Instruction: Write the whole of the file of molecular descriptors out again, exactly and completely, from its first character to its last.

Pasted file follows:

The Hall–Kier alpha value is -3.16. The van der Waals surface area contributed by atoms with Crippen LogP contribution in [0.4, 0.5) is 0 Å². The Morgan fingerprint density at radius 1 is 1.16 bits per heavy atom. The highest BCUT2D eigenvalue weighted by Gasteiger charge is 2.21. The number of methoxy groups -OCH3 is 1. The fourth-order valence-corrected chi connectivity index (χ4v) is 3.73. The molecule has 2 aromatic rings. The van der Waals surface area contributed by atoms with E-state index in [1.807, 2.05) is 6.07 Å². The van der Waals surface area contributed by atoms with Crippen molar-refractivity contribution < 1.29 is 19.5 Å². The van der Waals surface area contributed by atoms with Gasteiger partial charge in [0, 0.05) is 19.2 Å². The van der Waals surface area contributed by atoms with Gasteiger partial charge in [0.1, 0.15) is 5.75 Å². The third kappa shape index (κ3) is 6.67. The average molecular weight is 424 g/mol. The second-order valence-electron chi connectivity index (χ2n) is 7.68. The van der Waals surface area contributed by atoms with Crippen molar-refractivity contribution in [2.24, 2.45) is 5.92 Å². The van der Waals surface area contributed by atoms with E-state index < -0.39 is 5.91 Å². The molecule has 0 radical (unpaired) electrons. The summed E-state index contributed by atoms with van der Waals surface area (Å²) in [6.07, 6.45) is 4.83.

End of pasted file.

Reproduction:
The Hall–Kier alpha value is -3.16. The van der Waals surface area contributed by atoms with Crippen LogP contribution in [0.4, 0.5) is 0 Å². The Morgan fingerprint density at radius 1 is 1.16 bits per heavy atom. The highest BCUT2D eigenvalue weighted by Gasteiger charge is 2.21. The number of methoxy groups -OCH3 is 1. The fourth-order valence-corrected chi connectivity index (χ4v) is 3.73. The molecule has 2 aromatic rings. The van der Waals surface area contributed by atoms with E-state index in [1.807, 2.05) is 6.07 Å². The van der Waals surface area contributed by atoms with Crippen molar-refractivity contribution < 1.29 is 19.5 Å². The van der Waals surface area contributed by atoms with Gasteiger partial charge in [0, 0.05) is 19.2 Å². The van der Waals surface area contributed by atoms with Gasteiger partial charge in [0.1, 0.15) is 5.75 Å². The third kappa shape index (κ3) is 6.67. The average molecular weight is 424 g/mol. The second-order valence-electron chi connectivity index (χ2n) is 7.68. The van der Waals surface area contributed by atoms with Crippen molar-refractivity contribution in [2.24, 2.45) is 5.92 Å². The van der Waals surface area contributed by atoms with E-state index < -0.39 is 5.91 Å². The molecule has 0 radical (unpaired) electrons. The summed E-state index contributed by atoms with van der Waals surface area (Å²) in [6.07, 6.45) is 4.83.